ANZAC biscuits go back to World War 1, when our troops were stationed on the shores of Gallipoli. My grandfather was one of them.
ANZAC tiles or Hardtack biscuits, as they were called then, where part of a soldiers rations with beef bully. They were used as bread, because the ingredients didn’t spoil easily or go mouldy like bread, but were very hard to eat.
The mothers, wives and girlfriends of Australian troops back home got wind of the terrible Anzac tiles and were reportedly concerned their boys were not getting enough nutrients. These women used the recipe for Scottish oatcakes as a base, and developed what we know of today as ‘the ANZAC biscuit’.
ANZAC biscuits were made from a rolled oat base, plain flour, sugar, butter, golden syrup, baking soda and water. The ingredients were accessible during World War 1 and were easy to bake. The biscuits had a long storage life, due to the fact they contained no eggs. After the World War, coconut was added to the recipe, which made them more like the biscuits we know today.
My Own Grandfather’s Story
My grandfather was in the 11th Battalion traveling from Fremantle by ship to Egypt. In Egypt they camped at the foot of the pyramids, training in the sand storms and waiting for orders. The 9th, 10th and 11th Battalions where picked out to do the job of landing at Gallipoli. They were told it was a great honour but to expect that only a few would come out of it.
My grandfather wrote in his diary that the snipers were picking them off as they landed, walking through the deep water with heavy packs on their backs. The dark night helped but many were killed trying to get to shore and climb up the steep cliffs. He was hit; the bullet left a hole in his trousers and a large burn mark on his inner thigh. In his diary he wrote, “it took many weeks to heal”. My grandfather’s diary is published in Ian Gill’s book Fremantle to France 11th Battalion 1914–1919. I’m a proud granddaughter and it was an honour to have him documented.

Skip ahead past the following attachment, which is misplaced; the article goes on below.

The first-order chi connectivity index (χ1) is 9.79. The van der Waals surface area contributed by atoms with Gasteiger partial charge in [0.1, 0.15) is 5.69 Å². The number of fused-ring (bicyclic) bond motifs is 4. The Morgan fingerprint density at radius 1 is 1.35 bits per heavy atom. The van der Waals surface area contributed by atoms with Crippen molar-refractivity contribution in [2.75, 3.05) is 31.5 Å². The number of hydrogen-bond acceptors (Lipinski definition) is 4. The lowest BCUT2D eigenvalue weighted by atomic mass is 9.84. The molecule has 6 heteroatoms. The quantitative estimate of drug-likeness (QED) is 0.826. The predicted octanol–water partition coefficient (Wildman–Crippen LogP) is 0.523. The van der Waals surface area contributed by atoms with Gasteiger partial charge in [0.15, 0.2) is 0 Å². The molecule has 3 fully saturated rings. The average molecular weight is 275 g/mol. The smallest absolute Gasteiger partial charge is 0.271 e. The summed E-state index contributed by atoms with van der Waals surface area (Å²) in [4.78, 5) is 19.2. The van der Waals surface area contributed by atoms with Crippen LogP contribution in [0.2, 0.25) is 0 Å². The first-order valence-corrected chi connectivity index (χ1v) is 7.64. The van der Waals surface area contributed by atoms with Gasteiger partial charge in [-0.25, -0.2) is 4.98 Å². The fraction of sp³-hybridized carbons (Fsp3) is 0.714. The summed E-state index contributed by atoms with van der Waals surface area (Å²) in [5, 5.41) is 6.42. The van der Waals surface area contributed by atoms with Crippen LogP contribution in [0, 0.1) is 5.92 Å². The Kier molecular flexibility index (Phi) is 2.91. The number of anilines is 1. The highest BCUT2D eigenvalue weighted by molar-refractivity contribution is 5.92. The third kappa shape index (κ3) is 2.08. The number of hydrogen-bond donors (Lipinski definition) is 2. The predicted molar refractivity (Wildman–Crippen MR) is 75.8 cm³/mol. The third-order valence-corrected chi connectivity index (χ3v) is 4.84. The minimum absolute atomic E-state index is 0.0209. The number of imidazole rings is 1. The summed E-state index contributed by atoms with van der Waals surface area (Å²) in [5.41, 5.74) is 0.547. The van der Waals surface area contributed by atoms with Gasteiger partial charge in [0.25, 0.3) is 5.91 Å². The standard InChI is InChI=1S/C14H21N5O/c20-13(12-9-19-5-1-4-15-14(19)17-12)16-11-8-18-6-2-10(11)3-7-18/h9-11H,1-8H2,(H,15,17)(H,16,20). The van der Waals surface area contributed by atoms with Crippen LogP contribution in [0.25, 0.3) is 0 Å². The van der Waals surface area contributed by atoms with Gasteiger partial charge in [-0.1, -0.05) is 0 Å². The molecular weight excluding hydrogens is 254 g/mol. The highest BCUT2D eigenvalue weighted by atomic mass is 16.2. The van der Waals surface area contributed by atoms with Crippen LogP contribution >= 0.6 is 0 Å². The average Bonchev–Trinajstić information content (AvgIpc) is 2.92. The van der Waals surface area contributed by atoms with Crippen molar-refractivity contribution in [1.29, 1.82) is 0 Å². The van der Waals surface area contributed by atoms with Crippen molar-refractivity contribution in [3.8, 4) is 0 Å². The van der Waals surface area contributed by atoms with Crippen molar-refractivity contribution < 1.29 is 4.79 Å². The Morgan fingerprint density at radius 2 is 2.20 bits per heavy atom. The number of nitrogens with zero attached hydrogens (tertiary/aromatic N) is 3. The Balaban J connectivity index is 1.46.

Down to Business: My Paleo-Friendly Anzac Biscuit Recipe
I’ve made some changes to make my ANZAC biscuits Paleo friendly. They are free of gluten, oats, wheat and refined sugar. I’ve replaced the oats with almond flakes and sunflower seeds, and the flour with almond meal. Highly processed golden syrup has been replaced with unprocessed honey and a little organic molasses; combined they give a very similar flavour.
Salt 106.5 is proudly supported by
Prep time: 15 mins | Cooking time: 20 mins | Makes: 26
1 1/2 cup almond meal/flour
1 cup almond flakes
1 cup desiccated coconut
1/2 cup sunflower seeds
1/3 tsp fine sea salt
1/3 cup honey
1 Tbsp molasses, organic (unsulphured)
1/4 cup ghee or organic butter
1 tsp baking soda
2 Tbsp filtered water
Preheat oven to 140c. Line 2 large baking trays with baking paper.
Add the almond meal, almond flakes, coconut, sunflower seeds and salt to a large bowl. Mix to combine.
Add honey, molasses and ghee to a small saucepan. Heat on low–medium, don’t allow to boil.
Add the baking soda and water to a small cup and stir. Pour into the heated honey mixture, stir through and when the mixture froths remove from the heat.
Make a well in the dry ingredients and pour in the frothing honey mixture. Mix well to combine.
Scoop out rounded tablespoons of mixture and press in your hands to make the mixture come together and form a round patty shape approx. 5cm (2ins) in diameter. Place on the prepared trays, gently flattening.
Bake for 20–25 minutes until golden brown. Allow to cool on the trays for 10 minutes while they firm up, then transfer to a wire rack to completely cool. (These are crunchy biscuits, if you find after cooling they are still a little soft underneath, just pop back into the oven for a further 5–6 minutes.
Store in an airtight container.
Article supplied with thanks to The JOYful Table. Susan Joy is author of The JOYful Table cookbook containing gluten & grain free, and Paleo inspired recipes for good health and well being.